The Herald, July 28th, 2010
© 2010 The Herald / Neil Cooper
Glasgow, O2 ABC, UK, July 26th 2010
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Public Image Limited
by Neil Cooper
The protest outside the venue may be small, but the decision by PiL agent-provocateur in chief John Lydon not to cancel a forthcoming Israel date is just the latest episode in an anti-career of controversy. When Lydon reconvened his most important band after seventeen years at the end of 2009, the only thing that caused raised eyebrows then was the fact that original members Keith Levene and Jah Wobble weren’t on board.
Six months on, and guitarist Lu Edmonds and drummer Bruce Smith – both ex-members – alongside session bassist Scott Firth, have proven themselves exemplary musical foils. This thrilling two and a half hour trawl through one of the oddest greatest hits sets in modern music is more about purging than nostalgia.
The opening salvo of This Is Not A Love Song, Poptones and Memories set the tone, fiercely insistent barrages of dub bass and drum rhythms punctuated with shards of disparate guitar.
Over this, in between clearing his nose and spitting into a dustbin, Lydon lets rip with guttural howls worthy of Munch’s The Scream in a series of ferociously intense set-pieces.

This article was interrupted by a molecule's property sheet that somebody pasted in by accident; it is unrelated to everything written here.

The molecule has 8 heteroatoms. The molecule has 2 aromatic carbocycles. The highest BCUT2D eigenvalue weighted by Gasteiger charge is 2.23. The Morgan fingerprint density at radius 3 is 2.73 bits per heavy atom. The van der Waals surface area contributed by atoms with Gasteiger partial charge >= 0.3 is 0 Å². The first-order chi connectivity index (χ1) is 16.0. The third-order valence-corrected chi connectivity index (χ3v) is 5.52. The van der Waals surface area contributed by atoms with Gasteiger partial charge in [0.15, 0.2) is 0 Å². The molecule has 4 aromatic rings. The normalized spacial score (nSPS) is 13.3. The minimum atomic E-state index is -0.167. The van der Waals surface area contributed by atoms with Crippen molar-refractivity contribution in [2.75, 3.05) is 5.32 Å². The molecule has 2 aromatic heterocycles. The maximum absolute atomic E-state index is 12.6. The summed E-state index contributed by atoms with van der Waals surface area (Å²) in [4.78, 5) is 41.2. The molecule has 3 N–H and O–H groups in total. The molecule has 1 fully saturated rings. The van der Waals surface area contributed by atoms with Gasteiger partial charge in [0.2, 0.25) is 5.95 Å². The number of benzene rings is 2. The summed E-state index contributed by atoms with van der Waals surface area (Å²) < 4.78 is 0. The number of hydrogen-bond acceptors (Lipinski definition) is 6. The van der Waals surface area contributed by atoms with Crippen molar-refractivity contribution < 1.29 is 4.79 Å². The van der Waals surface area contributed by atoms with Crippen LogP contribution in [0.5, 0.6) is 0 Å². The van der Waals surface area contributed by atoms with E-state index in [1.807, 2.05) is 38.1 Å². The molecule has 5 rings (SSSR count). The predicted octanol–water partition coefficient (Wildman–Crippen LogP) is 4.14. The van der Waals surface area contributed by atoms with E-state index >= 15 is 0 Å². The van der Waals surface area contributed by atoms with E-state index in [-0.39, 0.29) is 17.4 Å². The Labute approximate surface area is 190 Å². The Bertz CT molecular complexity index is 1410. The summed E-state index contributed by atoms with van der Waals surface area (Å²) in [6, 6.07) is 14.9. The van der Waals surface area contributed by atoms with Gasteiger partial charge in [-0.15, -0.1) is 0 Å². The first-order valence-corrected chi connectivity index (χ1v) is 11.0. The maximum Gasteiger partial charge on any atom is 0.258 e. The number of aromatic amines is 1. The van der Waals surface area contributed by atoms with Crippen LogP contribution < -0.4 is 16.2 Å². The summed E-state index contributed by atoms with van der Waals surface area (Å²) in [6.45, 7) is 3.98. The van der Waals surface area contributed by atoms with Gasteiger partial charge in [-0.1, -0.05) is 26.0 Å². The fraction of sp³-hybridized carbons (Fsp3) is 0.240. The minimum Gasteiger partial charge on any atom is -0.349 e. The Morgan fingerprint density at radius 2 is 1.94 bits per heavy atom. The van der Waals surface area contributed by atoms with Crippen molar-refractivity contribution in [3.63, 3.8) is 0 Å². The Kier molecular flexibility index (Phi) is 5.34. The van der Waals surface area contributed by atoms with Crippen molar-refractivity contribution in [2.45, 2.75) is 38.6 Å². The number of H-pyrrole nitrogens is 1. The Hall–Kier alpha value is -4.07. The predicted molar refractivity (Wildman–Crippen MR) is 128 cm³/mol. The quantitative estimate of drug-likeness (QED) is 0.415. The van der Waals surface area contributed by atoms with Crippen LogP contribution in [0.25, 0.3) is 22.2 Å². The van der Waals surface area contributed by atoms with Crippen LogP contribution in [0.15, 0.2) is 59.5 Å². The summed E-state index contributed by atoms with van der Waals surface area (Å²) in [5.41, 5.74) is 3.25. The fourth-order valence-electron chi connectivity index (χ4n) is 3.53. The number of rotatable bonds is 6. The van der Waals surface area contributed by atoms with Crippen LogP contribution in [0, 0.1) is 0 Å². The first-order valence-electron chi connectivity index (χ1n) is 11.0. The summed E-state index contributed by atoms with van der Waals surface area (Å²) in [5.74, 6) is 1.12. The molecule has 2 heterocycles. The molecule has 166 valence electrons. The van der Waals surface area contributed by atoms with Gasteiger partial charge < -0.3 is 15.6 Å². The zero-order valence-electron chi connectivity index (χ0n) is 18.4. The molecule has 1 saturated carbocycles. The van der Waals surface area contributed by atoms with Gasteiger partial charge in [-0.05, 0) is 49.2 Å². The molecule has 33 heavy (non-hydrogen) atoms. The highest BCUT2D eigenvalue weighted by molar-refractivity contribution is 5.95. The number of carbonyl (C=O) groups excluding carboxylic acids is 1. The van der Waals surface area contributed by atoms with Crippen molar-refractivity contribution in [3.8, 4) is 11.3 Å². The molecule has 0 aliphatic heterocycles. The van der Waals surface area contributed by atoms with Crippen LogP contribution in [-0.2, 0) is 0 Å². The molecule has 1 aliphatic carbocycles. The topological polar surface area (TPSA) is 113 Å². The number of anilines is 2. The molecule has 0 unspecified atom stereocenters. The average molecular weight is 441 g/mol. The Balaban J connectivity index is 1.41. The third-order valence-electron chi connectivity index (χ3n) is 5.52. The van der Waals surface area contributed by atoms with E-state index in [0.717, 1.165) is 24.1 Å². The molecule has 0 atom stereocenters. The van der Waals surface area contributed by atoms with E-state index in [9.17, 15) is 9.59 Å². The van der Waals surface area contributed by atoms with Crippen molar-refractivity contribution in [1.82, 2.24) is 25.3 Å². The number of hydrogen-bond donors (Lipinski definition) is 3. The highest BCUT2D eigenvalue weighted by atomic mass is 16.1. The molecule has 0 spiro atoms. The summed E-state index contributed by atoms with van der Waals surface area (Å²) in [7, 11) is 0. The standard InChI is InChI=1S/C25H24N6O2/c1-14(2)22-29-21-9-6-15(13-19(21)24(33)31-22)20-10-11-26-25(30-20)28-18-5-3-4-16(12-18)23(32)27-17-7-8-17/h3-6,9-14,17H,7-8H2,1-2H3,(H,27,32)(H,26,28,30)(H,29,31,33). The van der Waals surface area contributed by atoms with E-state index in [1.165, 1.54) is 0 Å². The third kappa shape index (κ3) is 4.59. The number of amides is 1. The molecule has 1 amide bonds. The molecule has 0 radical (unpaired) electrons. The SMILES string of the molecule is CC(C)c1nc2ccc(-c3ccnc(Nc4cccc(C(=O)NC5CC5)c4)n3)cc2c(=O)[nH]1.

Lydon is a force of nature, in turns feral, vulnerable and merciless, especially when some silly boys start an ugly scuffle during a harrowing Death Disco.
Lydon may be Uncle Johnny the taboo-busting clown, but his charisma is incendiary.
Edmonds scatters middle-eastern motifs throughout the percussion-heavy Flowers of Romance, and if the pummeling of Chant isn’t enough, the martial pounding of Religion finds Lydon pumping the bass up to trouser-wobbling level.
A final assault comes with a rapid-fire encore of Public Image, a euphoric Rise and a blistering Open Up. Israel should be very scared.
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